Aromas of Aleppo: The Legendary Cuisine of Syrian Jews

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  • Format: Hardcover
  • Copyright: 2009-12-03
  • Publisher: HarperCollins Publications
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When the Aleppian Jewish community migrated from the ancient city of Aleppo in historic Syria and settled in New York and Latin American cities in the early 20th century, it brought its rich cuisine and vibrant culture. Most Syrian recipes and traditions, however, were not written down and existed only in the minds of older generations. Poopa Dweck, a first generation SyrianJewish American, has devoted much of her life to preserving and celebrating her community's centuriesold legacy. Dweck relates the history and culture of her community through its extraordinary cuisine, offering more than 180 exciting ethnic recipes with tantalizing photos and describing the unique customs that the Aleppian Jewish community observes during holidays and lifecycle events. Among the irresistible recipes are: bull;BazarganTangy Tamarind Bulgur Salad bull;Shurbat AddesHearty Red Lentil Soup with Garlic and Coriander bull;KibbehStuffed Syrian Meatballs with Ground Rice bull;Samak b'BatataBaked Middle Eastern Whole Fish with Potatoes bull;SambousakButtery CheeseFilled Sesame Pastries bull;Eras bi'AjwehDateFilled Crescents bull;Chai Na'naRefreshing Mint Tea Like mainstream Middle Eastern cuisines, Aleppian Jewish dishes are alive with flavor and healthful ingredientsfeaturing whole grains, vegetables, legumes, and olive oilbut with their own distinct cultural influences. In Aromas of Aleppo, cooks will discover the best of Poopa Dweck's recipes, which gracefully combine Mediterranean and Levantine influences, and range from small delights (or maza) to daily meals and regal holiday feastssuch as the twelvecourse Passover seder.


Aromas of Aleppo
The Legendary Cuisine of Syrian Jews

Shawki b'Zeit

Artichoke Hearts in Olive Oil and Lemon Marinade

Serves 8 to 10

Freshly marinated artichokes hearts are much more flavorful than the store-bought varieties. The process is rewarding and not too difficult.

When shopping for artichokes, look for ones with bracts that are tightly closed or only slightly open. Artichokes should be firm and fresh looking, with no brown or soft spots. They should also feel heavy. If the underside of an artichoke stem has small holes, do not buy it, as it may have worm damage. Squeeze it—if it sounds squeaky, it is okay. To store, place dry artichokes in a plastic bag and refrigerate for no more than 5 days.


¼ cup lemon juice concentrate mixed with 4 cups water for acidulated water
6 fresh artichokes
2 teaspoons extra-virgin olive oil
1 cup freshly squeezed lemon juice (5 to 6 lemons)
1 teaspoon kosher salt


1. Put the acidulated water near the work area and trim the artichokes. Remove the tough bracts (outer leaves), cut the artichokes in half lengthwise, and remove the hairy inner chokes, trimming the leaves close to the hearts.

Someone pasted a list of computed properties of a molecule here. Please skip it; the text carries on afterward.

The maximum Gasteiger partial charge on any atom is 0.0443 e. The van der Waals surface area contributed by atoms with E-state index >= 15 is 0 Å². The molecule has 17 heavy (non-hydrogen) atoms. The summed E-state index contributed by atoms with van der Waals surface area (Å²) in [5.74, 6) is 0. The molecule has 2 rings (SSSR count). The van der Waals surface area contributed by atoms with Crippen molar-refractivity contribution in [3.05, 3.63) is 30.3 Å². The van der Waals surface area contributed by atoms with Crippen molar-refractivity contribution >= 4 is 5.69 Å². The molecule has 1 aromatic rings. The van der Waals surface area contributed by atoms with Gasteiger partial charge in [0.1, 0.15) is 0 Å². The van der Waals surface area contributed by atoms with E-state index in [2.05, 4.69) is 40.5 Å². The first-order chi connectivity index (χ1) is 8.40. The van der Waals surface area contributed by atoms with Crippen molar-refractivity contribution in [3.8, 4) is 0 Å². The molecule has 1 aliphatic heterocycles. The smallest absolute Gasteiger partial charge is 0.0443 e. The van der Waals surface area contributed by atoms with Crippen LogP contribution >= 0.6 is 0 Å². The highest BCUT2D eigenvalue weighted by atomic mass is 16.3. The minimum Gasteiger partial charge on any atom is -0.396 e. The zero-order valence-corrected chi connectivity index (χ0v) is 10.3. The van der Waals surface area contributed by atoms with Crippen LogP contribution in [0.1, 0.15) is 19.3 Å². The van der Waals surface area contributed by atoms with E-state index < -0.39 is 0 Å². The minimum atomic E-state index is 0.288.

2. Cut the artichoke hearts into quarters, or into sixths if they are large. After each one is cut, place it in the acidulated water, so it will not discolor.

3. When all the artichoke hearts have been prepared, remove them from the bowl and arrange them in a large glass jar.

4. Combine the olive oil, fresh lemon juice, and salt in a small glass bowl. Mix well.

5. Pour the lemon-oil marinade over the artichoke hearts, adding more oil if necessary to cover them completely. Seal the jar tightly and leave at room temperature for 2 to 3 days, rotating the jar a few times each day. Store in the refrigerator for up to 1 week. Serve the artichokes on a tray with a small amount of the brine.

Mehalal Banjan

Baby Eggplants Pickled in Aleppian Brine

Makes 12 to 15 pickles (1 ½ gallons)

The intriguing beauty of the eggplant—from its curvy, pear shape to its shiny, smooth skin—is indisputable. Eggplants come in a variety of sizes (from tiny to large), shapes (from oval to spherical), and colors (deep purple, pale violet, white, or green). They are grown in many places, including the United States, Italy, China, Japan, India, and Thailand. The daintier varieties, such as Japanese eggplants, tend to have a mild flavor and fewer seeds than the typical large variety. For this recipe, it is essential to start off with tiny, firm, farm-fresh eggplants; their calyxes (the leafy crowns) should be bright green. When the pickled eggplants are cut open, they are usually slightly pink at their core.


1 dozen baby eggplants, stems trimmed, leaving leafy crowns intact

2 ribs celery, chopped into 2-inch pieces
4 unpeeled garlic cloves, halved
½ cup white vinegar

½ teaspoon Aleppo pepper, or ¼ teaspoon crushed red pepper
½ cup kosher salt


1. Pierce each eggplant with a fork in two places. In a large pot, bring 3 cups water to a boil over high heat. Carefully put the eggplants in the boiling water and cook, uncovered, for 5 minutes or until tender. Drain and rinse with cold water to cool.

2. To make the brine, combine 3 cups water, celery, garlic, vinegar, Aleppo pepper, and salt in a large bowl.

3. Put the eggplants into several jars. Pour the brine over the eggplants, filling each jar to the brim. Cover tightly (see step 2, page 69). The pickles will be ready in 3 to 4 days and will last 2 months in the refrigerator.

Aromas of Aleppo
The Legendary Cuisine of Syrian Jews
. Copyright © by Poopa Dweck. Reprinted by permission of HarperCollins Publishers, Inc. All rights reserved. Available now wherever books are sold.

Excerpted from Aromas of Aleppo: The Legendary Cuisine of Syrian Jews by Poopa Dweck
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